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The influence of ethnicity on assessments and academic progression in a midwifery degree

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posted on 2024-03-20, 11:26 authored by Shauna Gnanapragasam

Background/Aims Midwifery degrees require students to study for 3 years, during which they are assessed both academically and in practice placements. This study's aim was to explore year-by-year associations between assessment grades and students' ethnicity as they progressed through their degree. Methods Retrospective data collected at a single university in the UK were analysed using descriptive statistics. The cohort and variables were stratified by student ethnicity, year of study and assessment grades given for academic work and placement practice assessments. Results While Black, Asian and minority ethnic students started with lower practice assessment grades in year 1, this improved such that there was no difference in attainment by year 3. In contrast, university academic grades were consistently lower for Black, Asian and minority ethnic versus White students, and this pattern did not change throughout the degree programme. Conclusions The likely factor in lower final degree outcomes among Black, Asian and minority ethnic students is not from practice assessments but academic performance. Targeted interventions that recognise different learning styles and educational experiences in the university environment may address and improve this inequality in attainment.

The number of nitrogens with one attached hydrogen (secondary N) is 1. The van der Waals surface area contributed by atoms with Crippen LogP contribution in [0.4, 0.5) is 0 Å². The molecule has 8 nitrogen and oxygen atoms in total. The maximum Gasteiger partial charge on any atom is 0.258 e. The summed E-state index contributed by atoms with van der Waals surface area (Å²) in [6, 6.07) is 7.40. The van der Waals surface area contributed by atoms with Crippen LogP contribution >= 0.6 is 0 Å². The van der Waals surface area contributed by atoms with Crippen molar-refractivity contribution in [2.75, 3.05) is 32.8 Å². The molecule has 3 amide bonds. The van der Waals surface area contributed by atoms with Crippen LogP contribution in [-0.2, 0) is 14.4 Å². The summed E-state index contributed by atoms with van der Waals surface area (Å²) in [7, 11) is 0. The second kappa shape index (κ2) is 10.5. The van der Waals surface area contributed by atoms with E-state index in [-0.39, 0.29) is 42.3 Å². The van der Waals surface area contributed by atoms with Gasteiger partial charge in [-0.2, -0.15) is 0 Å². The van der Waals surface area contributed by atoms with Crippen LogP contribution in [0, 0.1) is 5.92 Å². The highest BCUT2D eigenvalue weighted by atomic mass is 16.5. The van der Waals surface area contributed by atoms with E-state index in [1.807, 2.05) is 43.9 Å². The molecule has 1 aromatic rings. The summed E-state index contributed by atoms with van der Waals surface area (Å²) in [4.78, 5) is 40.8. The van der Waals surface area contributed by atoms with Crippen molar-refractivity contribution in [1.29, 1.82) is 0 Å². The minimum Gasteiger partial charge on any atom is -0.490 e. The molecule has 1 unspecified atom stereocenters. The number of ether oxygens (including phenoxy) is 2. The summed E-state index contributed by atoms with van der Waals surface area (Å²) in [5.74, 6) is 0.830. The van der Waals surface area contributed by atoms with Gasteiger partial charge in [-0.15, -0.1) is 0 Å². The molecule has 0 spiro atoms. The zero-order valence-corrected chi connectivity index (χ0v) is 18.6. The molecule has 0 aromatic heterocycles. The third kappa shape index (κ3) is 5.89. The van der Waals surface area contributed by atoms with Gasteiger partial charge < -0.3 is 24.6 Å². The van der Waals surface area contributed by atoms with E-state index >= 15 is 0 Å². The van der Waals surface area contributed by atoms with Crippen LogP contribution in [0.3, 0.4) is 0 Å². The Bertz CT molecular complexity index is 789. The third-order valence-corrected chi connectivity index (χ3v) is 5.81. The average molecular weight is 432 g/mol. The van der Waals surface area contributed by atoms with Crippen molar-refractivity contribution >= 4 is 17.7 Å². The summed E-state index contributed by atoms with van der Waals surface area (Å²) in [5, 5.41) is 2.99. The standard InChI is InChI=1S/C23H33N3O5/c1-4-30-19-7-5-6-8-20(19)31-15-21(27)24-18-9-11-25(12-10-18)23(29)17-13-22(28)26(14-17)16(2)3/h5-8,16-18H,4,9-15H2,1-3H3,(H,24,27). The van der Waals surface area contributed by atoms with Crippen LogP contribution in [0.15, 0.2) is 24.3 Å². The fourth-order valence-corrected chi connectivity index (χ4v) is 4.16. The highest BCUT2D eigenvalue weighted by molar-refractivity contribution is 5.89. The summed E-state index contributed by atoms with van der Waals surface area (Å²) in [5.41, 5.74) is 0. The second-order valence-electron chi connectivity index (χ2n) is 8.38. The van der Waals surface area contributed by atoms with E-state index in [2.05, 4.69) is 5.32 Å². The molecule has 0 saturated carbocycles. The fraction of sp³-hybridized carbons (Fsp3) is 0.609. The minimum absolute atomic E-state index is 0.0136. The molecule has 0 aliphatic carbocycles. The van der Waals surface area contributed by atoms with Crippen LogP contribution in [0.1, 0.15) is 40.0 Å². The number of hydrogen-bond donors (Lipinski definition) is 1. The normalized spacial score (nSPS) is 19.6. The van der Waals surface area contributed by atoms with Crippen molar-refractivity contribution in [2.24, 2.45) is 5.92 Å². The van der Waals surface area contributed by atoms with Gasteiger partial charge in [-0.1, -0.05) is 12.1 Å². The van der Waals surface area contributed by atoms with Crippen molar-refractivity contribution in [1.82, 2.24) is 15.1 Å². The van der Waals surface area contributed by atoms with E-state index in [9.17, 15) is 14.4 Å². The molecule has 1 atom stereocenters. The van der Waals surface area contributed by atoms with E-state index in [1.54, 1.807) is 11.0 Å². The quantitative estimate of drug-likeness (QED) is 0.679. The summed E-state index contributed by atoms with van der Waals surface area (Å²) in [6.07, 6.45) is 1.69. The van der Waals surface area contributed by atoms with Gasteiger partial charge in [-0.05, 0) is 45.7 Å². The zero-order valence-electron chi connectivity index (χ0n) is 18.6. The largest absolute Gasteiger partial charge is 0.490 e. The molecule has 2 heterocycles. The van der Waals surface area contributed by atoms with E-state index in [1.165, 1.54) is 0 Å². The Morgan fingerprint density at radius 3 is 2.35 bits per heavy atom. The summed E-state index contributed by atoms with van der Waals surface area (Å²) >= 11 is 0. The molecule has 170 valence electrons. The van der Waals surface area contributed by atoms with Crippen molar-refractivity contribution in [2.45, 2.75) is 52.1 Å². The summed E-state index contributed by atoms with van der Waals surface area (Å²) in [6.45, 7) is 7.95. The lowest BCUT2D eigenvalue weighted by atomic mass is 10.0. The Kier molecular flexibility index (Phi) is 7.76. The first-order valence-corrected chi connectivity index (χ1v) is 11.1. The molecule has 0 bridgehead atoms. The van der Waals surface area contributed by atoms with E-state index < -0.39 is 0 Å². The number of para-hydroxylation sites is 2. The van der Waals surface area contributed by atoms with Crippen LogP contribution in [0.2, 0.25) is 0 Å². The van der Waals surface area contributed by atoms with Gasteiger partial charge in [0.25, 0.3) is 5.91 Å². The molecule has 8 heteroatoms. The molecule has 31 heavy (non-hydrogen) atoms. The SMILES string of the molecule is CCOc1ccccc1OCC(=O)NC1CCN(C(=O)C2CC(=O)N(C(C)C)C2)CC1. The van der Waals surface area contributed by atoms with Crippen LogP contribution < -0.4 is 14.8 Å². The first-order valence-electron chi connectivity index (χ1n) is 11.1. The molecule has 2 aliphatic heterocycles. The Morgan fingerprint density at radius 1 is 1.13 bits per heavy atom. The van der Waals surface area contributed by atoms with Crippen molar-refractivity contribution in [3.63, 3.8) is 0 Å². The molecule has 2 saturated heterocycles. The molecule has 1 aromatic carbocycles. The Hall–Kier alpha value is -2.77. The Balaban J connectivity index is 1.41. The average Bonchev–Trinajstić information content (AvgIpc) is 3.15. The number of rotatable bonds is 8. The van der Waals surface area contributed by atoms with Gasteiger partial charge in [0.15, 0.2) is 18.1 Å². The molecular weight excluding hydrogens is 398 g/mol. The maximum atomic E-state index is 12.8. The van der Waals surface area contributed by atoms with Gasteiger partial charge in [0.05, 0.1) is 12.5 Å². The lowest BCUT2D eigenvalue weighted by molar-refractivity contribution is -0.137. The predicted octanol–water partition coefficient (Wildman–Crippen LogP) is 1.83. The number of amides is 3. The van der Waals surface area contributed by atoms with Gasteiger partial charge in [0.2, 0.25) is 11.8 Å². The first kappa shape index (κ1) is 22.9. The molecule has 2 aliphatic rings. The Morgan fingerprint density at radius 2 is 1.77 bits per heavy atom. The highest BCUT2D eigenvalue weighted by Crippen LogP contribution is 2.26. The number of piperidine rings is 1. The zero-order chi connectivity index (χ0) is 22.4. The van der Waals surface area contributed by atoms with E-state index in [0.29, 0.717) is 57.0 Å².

History

Refereed

  • Yes

Volume

32

Issue number

2

Page range

58-63

Publication title

British Journal of Midwifery

ISSN

0969-4900

Publisher

Mark Allen Group

File version

  • Published version

Language

  • eng

Item sub-type

Journal Article

Affiliated with

  • School of Nursing and Midwifery – Cambridgeshire Outputs

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